A report to the Parliament in New Delhi by India’s Comptroller and Auditor General is highly critical of the nation’s Food Safety and Standards Authority of India (FSSAI).

Parliament tabled the report on Dec. 19, and now FSSAI is fighting back with a response that insists India’s citizens “can trust the food they get.”

The CAG report says the nation’s food testing labs are shoddy, there are not standards of regulating some food products, the infrastructure for collecting samples is poor, licenses and clearances are often allowed to lapse, and FSSAI suffers from financial lapses as well.

Areas addressed by the audit — lack of equipment, workforce shortages and accreditation for state food laboratories — are getting attention, the agency’s response says. It says 300 staffers went through training in Good Food Lab Practices during the past year.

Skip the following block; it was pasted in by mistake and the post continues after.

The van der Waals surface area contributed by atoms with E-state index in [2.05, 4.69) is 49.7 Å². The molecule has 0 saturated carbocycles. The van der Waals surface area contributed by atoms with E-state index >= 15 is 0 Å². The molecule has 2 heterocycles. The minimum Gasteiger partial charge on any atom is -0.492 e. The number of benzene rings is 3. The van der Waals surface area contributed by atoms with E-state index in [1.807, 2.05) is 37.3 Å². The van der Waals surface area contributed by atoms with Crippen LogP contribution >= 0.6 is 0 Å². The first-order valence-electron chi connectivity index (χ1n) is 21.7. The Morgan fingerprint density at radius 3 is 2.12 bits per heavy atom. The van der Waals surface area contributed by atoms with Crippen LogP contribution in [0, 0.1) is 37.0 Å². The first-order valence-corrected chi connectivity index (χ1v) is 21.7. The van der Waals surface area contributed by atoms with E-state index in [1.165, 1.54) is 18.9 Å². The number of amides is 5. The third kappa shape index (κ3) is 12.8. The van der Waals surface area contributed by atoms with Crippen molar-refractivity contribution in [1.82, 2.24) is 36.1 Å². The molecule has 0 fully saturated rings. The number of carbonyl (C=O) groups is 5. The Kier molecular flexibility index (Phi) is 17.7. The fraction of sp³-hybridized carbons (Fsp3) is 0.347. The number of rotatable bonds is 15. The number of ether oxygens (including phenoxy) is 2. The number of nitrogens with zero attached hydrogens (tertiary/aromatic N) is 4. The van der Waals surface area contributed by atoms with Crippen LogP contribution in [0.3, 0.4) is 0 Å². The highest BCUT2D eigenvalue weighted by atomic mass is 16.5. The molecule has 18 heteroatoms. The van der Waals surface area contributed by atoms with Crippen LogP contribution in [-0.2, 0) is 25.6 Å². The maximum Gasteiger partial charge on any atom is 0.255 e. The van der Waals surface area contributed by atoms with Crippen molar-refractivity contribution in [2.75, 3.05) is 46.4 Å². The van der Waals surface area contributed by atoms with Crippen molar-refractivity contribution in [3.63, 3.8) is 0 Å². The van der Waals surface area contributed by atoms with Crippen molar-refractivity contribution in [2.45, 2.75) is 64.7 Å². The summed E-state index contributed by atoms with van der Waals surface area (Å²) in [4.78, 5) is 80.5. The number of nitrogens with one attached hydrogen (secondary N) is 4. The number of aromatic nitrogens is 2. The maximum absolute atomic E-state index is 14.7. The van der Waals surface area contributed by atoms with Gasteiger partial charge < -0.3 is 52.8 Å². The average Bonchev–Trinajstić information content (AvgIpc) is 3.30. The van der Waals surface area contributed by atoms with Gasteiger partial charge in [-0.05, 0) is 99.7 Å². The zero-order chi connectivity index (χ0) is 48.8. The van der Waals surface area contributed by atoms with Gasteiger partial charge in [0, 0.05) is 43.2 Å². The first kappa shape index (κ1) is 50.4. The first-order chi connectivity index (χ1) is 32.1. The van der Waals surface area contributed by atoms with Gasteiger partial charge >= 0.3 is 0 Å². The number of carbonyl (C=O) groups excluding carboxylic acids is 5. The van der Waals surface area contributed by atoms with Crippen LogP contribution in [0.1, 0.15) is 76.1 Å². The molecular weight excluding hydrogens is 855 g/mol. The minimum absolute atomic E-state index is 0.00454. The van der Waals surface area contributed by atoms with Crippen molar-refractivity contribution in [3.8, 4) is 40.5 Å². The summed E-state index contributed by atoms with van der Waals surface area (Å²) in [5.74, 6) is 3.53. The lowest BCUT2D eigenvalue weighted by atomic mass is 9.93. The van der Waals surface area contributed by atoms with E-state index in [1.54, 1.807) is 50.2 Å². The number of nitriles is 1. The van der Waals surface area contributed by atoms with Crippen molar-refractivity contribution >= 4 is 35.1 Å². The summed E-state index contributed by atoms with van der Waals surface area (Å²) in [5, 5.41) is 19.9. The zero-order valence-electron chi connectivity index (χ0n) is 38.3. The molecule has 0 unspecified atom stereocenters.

The federal food safety organization is also supporting 23 labs in 22 states with upgrades. Meanwhile, the number of “notified private labs” has reached 152, up from 82. FSSAI also has 62 mobile food testing laboratories and has made 19 available to the states.

The food safety agency said it “appreciates the inputs from CAG to improve the performance of food safety,” but those observations must be “seen in the context of the huge and complex task at hand…”

It also FSSAI is “an evolving organization, and it faces severe constraints of manpower and resources.”

“It would have been useful if the report had noted a lot of very useful work done by FSSAI over the years that helped raise the profile of food safety significantly in recent works,” the agency added.

Food safety is no small task in India. The subcontinent nation has more than 1.3 billion citizens spread across 29 states and seven territories. FSSAI has also launched a Food Regulatory Portal, known as “One Nation One Food Law.”

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